The effects of every socio-economic programme should be assessed by comparing cost-equivalent alternatives. Despite all gains the “500+” child benefit has brought to millions of families in Poland over the last five years, the flagship programme of the ruling Law and Justice party does not fare well in this perspective. The need for change seems much broader than the reform of the benefit alone. The benefit was introduced on top of two other financial support mechanisms focused on families with children, namely family allowances and child tax credits, and the three elements have been operating in parallel since 2016. A number of suggestions on creating a streamlined, comprehensive system have been made a long time ago (e.g., Myck et al. 2016). However, a major restructuring of the entire support system with clearly defined socio-economic policy goals in mind seems all the more justified now, when many families may require additional assistance due to the difficult financial situation related to the Covid-19 pandemic.

Acknowledgement:

This Policy Brief draws on the CenEA Commentary published on 31.03.2021 (Myck et al. 2021). It has been prepared under the FROGEE project, with financial support from the Swedish International Development Cooperation Agency (Sida). The views presented in the Policy Brief reflect the opinions of the Authors and do not necessarily overlap with the position of the FREE Network or Sida.

References

  • Brzeziński, M., Najsztub, M. 2017. The impact of „Family 500+” programme on household incomes, poverty and inequality”, Polityka Społeczna44(1): 16-25.
  • CenEA 2021. Childcare benefit 500+ in CenEA analyses. https://cenea.org.pl/2021/04/06/childcare-benefit-500-in-cenea-analyses/
  • Magda, I., Brzeziński, M., Chłoń-Domińczak, A., Kotowska, I.E., Myck, M., Najsztub, M., Tyrowicz, J. 2019. „Rodzina 500+– ocena programu i propozycje zmian. (“Child benefit 500+: the evaluation of the programme and suggestions for changes”), IBS report.
  • Magda, I., Kiełczewska, A., Brandt, N. 2018. “The Effects of Large Universal Child Benefits on Female Labour Supply”, IZA Discussion Paper No. 11652.
  • Myck, M. 2016. “Estimating Labour Supply Response to the Introduction of the Family 500+ Programme”. CenEA Working Paper 1/2016.
  • Myck, M., Król, A., Oczkowska, M., Trzciński, K. 2021. “Świadczenie wychowawcze po pięciu latach: 500 plus ile?”(„The child benefit after 5 years – 500 plus what?”), CenEA Commentary 31/03/2021.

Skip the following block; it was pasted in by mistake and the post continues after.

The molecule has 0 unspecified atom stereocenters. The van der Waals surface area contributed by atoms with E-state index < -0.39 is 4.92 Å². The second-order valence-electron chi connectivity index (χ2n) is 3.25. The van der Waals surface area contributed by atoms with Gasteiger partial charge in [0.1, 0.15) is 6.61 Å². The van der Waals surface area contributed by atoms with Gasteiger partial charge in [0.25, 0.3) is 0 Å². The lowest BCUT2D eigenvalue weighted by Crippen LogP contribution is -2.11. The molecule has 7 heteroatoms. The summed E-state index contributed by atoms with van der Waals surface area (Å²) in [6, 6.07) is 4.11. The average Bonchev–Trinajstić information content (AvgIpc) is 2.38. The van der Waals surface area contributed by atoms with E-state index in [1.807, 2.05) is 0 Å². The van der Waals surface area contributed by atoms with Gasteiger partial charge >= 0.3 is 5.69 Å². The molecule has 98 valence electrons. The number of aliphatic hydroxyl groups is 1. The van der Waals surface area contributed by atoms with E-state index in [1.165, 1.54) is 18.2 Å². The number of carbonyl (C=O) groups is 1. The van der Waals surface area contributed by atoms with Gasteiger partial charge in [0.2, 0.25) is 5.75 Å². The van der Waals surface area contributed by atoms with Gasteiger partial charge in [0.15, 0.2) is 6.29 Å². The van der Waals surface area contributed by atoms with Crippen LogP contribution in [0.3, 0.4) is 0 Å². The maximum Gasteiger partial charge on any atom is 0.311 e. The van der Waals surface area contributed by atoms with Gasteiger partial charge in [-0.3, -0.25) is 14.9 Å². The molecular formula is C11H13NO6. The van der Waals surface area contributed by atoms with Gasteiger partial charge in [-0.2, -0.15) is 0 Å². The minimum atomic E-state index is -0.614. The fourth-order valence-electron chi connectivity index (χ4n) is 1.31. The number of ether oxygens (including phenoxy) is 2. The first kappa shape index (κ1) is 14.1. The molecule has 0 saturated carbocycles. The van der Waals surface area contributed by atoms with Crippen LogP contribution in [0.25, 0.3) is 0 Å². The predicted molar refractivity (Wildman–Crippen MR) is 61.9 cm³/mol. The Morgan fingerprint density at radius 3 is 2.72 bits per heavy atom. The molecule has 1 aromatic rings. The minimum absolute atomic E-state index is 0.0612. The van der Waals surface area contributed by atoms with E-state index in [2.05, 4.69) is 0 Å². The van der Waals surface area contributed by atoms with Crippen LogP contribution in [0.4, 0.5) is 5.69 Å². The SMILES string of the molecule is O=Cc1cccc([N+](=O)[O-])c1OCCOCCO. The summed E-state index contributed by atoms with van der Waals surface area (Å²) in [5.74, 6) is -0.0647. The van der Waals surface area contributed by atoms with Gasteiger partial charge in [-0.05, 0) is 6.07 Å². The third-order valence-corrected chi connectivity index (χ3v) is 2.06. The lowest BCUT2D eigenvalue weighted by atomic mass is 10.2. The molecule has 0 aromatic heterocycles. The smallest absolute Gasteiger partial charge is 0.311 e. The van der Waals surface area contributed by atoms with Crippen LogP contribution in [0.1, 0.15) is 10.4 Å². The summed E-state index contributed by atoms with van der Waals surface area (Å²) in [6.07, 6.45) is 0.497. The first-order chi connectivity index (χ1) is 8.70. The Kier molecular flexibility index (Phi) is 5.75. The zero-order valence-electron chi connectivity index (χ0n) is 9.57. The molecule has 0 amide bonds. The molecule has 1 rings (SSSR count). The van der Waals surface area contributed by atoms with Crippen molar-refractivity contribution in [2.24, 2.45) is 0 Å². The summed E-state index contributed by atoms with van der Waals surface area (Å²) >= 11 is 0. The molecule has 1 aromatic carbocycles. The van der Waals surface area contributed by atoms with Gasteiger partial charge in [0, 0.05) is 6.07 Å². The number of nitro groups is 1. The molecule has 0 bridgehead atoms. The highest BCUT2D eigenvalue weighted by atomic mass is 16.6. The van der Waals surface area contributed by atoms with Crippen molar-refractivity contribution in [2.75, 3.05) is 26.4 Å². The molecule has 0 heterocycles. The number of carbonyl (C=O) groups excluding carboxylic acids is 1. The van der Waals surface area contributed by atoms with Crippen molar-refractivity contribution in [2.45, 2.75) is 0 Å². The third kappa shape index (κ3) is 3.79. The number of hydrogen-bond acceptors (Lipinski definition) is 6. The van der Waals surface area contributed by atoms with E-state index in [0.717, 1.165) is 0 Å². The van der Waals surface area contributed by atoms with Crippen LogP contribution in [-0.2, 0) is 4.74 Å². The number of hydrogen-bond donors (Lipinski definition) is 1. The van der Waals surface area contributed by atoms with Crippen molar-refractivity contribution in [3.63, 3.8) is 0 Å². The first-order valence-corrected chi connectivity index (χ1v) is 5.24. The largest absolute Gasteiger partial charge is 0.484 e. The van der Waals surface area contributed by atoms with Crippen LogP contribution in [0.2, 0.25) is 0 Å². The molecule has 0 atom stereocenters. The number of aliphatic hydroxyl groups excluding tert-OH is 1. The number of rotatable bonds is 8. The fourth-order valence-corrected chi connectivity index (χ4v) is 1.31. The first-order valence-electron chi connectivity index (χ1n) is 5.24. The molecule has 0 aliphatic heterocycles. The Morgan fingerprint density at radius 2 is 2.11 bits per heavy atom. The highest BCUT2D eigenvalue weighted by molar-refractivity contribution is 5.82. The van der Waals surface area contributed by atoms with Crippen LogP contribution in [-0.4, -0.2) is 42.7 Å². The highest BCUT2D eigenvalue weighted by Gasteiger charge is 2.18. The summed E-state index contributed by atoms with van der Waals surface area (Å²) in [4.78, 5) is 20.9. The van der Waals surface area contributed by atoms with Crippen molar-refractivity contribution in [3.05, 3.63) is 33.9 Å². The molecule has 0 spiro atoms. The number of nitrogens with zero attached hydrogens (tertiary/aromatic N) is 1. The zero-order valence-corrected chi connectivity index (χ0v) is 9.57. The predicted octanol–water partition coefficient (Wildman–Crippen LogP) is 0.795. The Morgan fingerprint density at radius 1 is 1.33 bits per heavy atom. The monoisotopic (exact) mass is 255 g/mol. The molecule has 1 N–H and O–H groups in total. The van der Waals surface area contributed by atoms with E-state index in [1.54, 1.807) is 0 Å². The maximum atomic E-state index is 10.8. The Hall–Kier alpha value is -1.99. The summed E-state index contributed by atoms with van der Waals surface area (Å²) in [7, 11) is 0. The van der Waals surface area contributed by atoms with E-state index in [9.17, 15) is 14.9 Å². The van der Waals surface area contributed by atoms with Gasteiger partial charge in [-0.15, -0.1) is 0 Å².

• Myck, M., Kundera, M., Najsztub, M., Oczkowska, M. 2016. „25 miliardów złotych dla rodzin z dziećmi: projekt Rodzina 500+ i możliwości modyfikacji systemu wsparcia” („25 billion PLN to families with children: Family 500+ programme and possible modifications of the family support system”),  CenEA Commentary 18/01/2016.
  • Myck, M., Oczkowska, M., Trzciński, K. 2020a. “Household exposure to financial risks: the first wave of impact from COVID-19 on the economy”, CenEA Commentary 23/03/2020.
  • Myck, M., Oczkowska, M., Trzciński, K. 2020b. „Kwota wolna od podatku i świadczenie wychowawcze 500+ po pięciu latach od prezydenckich deklaracji” („Tax credit and child benefit 500+ after five years since electoral declarations”, in PL), CenEA Commentary 22/06/2020.
  • Myck, M., Trzciński, K. 2019. “From Partial to Full Universality: The Family 500+ Programme in Poland and its Labor Supply Implications”, ifo DICE Report 17(03), 36-44.
  • Szarfenberg, R. 2017. “Effect of Child Care Benefit (500+) on Poverty Based on Microsimulation”, Polityka Społeczna 44(1): 25-30.

Disclaimer: Opinions expressed in policy briefs and other publications are those of the authors; they do not necessarily reflect those of the FREE Network and its research institutes.

Gaming the System: Side Effects of Earnings-Dependent Benefits

20170130 Gaming the System FREE Policy Brief Image

Today policy makers in developing and middle-income countries face tremendous challenges in combating various forms of tax evasion. Increasingly it is proposed to tie social security benefits to the reported income and in this way increase tax compliance incentives. We use administrative data from Latvia to study generous childcare benefits, which depend on the reported wages in the pre-childbirth period. Our analysis reveals pronounced wage growth shortly before the childbirth, which we rationalize by the legalization of previously undeclared wages. Obtained results show that the wage growth is temporary and lasts only until the end of the period, which is taken into account when calculating parental benefits.